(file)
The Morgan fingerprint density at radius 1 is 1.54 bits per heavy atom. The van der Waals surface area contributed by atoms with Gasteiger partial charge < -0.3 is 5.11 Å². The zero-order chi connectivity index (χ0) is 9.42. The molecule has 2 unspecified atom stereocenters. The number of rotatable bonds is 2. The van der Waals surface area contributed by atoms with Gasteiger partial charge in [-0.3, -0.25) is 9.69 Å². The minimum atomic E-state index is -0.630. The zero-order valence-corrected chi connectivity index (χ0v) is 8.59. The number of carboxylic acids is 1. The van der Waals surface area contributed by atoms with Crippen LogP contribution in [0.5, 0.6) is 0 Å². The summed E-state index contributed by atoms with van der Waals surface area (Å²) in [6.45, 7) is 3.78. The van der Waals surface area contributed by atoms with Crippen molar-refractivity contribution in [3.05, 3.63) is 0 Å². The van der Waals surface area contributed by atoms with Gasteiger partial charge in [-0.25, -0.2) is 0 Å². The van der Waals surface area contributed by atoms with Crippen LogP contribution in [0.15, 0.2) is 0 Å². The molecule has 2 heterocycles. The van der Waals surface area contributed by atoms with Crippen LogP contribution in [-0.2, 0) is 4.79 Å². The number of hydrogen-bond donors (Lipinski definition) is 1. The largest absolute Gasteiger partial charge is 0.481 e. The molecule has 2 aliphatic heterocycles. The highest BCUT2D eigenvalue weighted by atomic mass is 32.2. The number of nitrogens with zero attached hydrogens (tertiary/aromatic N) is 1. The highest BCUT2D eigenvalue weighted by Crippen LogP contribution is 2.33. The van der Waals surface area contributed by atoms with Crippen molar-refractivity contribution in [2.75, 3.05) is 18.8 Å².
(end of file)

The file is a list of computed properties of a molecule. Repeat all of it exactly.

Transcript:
The Morgan fingerprint density at radius 1 is 1.54 bits per heavy atom. The van der Waals surface area contributed by atoms with Gasteiger partial charge < -0.3 is 5.11 Å². The zero-order chi connectivity index (χ0) is 9.42. The molecule has 2 unspecified atom stereocenters. The number of rotatable bonds is 2. The van der Waals surface area contributed by atoms with Gasteiger partial charge in [-0.3, -0.25) is 9.69 Å². The minimum atomic E-state index is -0.630. The zero-order valence-corrected chi connectivity index (χ0v) is 8.59. The number of carboxylic acids is 1. The van der Waals surface area contributed by atoms with Crippen LogP contribution in [0.5, 0.6) is 0 Å². The summed E-state index contributed by atoms with van der Waals surface area (Å²) in [6.45, 7) is 3.78. The van der Waals surface area contributed by atoms with Crippen molar-refractivity contribution in [3.05, 3.63) is 0 Å². The van der Waals surface area contributed by atoms with Gasteiger partial charge in [-0.25, -0.2) is 0 Å². The van der Waals surface area contributed by atoms with Crippen LogP contribution in [0.15, 0.2) is 0 Å². The molecule has 2 heterocycles. The van der Waals surface area contributed by atoms with Crippen LogP contribution in [-0.2, 0) is 4.79 Å². The number of hydrogen-bond donors (Lipinski definition) is 1. The largest absolute Gasteiger partial charge is 0.481 e. The molecule has 2 aliphatic heterocycles. The highest BCUT2D eigenvalue weighted by atomic mass is 32.2. The number of nitrogens with zero attached hydrogens (tertiary/aromatic N) is 1. The highest BCUT2D eigenvalue weighted by Crippen LogP contribution is 2.33. The van der Waals surface area contributed by atoms with Crippen molar-refractivity contribution in [2.75, 3.05) is 18.8 Å².